Make a better search engine! This is something that clearly most users think that should be dramatically improved. Ironically, the internal search engine is actually a Google Search Appliance — the very same technology used by Google on its search engine. One would thus expect utterly amazing performance and ease of search. Alas, as Linden Lab has found out — and so have we all! — searching 2D content is rather not the same thing as searching for 3D content. A few were actually hopeful that buying XstreetSL would give Linden Lab a better search tool; others, by contrast, think that XStreetSL’s own search tool is even worse than Second Life’s.

I personally have no idea how the search could be improved. My own experience shows that these days there is simply too much content — either on the Web or inside SL — to “get lucky” with a handful of keywords on a search. In my opinion, the only way that you can get better search results is to search on the results themselves. Even Google doesn’t make that very easy. But that’s actually how humans proceed when they search for things. Imagine you need to find an article about, say, ancient Roman coins, to check if a coin you just found on your backyard is worth anything, and for some obscure reason you don’t have Internet access. Your first task might be to ask yourself, what are my choices? You might go to a museum, and look up all coins and see if any matches yours. Or you might go from numismatic shop to numismatic shop and ask questions about your coin. Or you might just go to the closest library and see if you can get a visual match on a magazine or a book. Choosing the library, you might ask the assistant about “coins”, and she’ll show you a lot of choices: whole shelves about ancient history; shelves about coins from all periods; magazines with pictures of coins with issues from the past five decades. It’s time to narrow it down! You might imagine that magazines might have better pictures, so you just narrow down to the issues covering a specific period. Then you open the index page, and turn to “Roman coins”. And then you start matching the coin in your hand with the picture.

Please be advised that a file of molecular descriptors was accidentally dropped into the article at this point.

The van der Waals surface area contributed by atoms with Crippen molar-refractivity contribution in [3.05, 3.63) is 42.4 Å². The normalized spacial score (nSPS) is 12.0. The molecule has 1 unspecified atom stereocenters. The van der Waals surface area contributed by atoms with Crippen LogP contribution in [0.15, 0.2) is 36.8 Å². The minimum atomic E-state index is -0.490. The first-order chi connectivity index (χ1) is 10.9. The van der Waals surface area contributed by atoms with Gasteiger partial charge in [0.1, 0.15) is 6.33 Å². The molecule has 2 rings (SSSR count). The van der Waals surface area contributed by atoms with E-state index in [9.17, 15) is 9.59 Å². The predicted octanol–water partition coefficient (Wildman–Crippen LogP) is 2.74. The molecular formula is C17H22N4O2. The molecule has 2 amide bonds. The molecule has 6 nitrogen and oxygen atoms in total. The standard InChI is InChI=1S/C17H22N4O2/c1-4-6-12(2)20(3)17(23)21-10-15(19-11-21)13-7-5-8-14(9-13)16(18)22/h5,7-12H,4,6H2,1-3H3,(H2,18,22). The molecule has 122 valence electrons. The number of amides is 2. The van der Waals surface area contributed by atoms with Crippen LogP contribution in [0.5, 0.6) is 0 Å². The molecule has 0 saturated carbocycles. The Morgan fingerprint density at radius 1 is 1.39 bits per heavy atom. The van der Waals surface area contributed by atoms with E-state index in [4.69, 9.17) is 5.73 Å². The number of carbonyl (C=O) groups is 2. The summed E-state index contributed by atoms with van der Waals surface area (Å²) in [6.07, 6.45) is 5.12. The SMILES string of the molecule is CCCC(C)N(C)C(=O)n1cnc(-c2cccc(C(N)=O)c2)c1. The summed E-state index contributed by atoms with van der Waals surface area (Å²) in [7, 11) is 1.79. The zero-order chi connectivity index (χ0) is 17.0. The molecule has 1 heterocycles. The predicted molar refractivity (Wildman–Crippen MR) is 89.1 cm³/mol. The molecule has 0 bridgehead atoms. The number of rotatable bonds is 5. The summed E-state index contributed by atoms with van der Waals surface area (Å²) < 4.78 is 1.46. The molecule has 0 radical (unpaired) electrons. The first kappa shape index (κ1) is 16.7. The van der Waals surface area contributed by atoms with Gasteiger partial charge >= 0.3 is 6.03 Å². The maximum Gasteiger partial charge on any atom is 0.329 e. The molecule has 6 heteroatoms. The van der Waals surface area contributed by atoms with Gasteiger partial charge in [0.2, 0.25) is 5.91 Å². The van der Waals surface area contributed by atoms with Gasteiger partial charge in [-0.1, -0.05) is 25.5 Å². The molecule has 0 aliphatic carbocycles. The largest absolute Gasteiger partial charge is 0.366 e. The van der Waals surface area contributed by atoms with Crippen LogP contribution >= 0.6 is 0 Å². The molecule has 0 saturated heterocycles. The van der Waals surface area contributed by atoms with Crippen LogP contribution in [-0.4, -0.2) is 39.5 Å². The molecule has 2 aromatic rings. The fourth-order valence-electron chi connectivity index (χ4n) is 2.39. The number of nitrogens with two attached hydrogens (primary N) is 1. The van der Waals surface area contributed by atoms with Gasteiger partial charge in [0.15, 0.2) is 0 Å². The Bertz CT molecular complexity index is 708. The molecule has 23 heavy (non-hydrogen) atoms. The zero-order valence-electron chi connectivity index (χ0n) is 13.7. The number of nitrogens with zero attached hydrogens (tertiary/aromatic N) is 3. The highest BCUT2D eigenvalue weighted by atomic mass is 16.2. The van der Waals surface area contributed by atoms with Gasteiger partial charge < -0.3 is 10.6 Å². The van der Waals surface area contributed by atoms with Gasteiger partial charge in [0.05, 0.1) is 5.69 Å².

I can imagine that a similar model might work for SL, too. You’d start with a broad search in SL with, say, “clothes” — but note that this is different from “category browsing”, which is always a mess — unless done by a professional librarian, and the searcher knows what kind of categories librarians use, there will always be problems of classification. Are shoes files under “clothes” or “accessories”? (Possibly the creator is not sure and classifies it wrongly under “clothes”). So a free-text search is best. But then you wish to narrow down the choices: only clothes from, say, 2009; only clothes for females; only goth; only black; only complete outfits. Now, you might say that you can do that today with a clever search, using queries like +clothes -accessories +2009 +goth +black +outfit — but as you can see, Google’s engine will still match too many things, and some are simply irrelevant to what you wish to find. Google is a “general purpose” engine.

Instead, I’d prefer a search engine like eBay’s. Although I can understand that many people are not happy about eBay’s search engine either, I find it works quite well for a shopping experience — which is, I bet, the major reason for people to use Search in SL, i.e. to find products and services. eBay’s engine is even rather good at dealing with misclassified products; it also allows for free-form search (say, when there is a specific shade of colour you have in mind, and this was not foreseen by eBay’s developers); it allows you to do “pivot” searching, which means you start by looking for things, then look up all items for sale from a specific merchant, then turn back to searching for a specific category. I can’t say I’m an expert e-Bayer, but I find their search engine rather good for my personal use. I almost never get “too many” articles on the searches, but “just the articles” I’m looking for, which is, in my opinion, the whole point of a marketplace’s search engine.

Beyond those ideas, many people have a lot of suggestions, but it’s not always clear what the majority thinks it’s worthwhile to explore.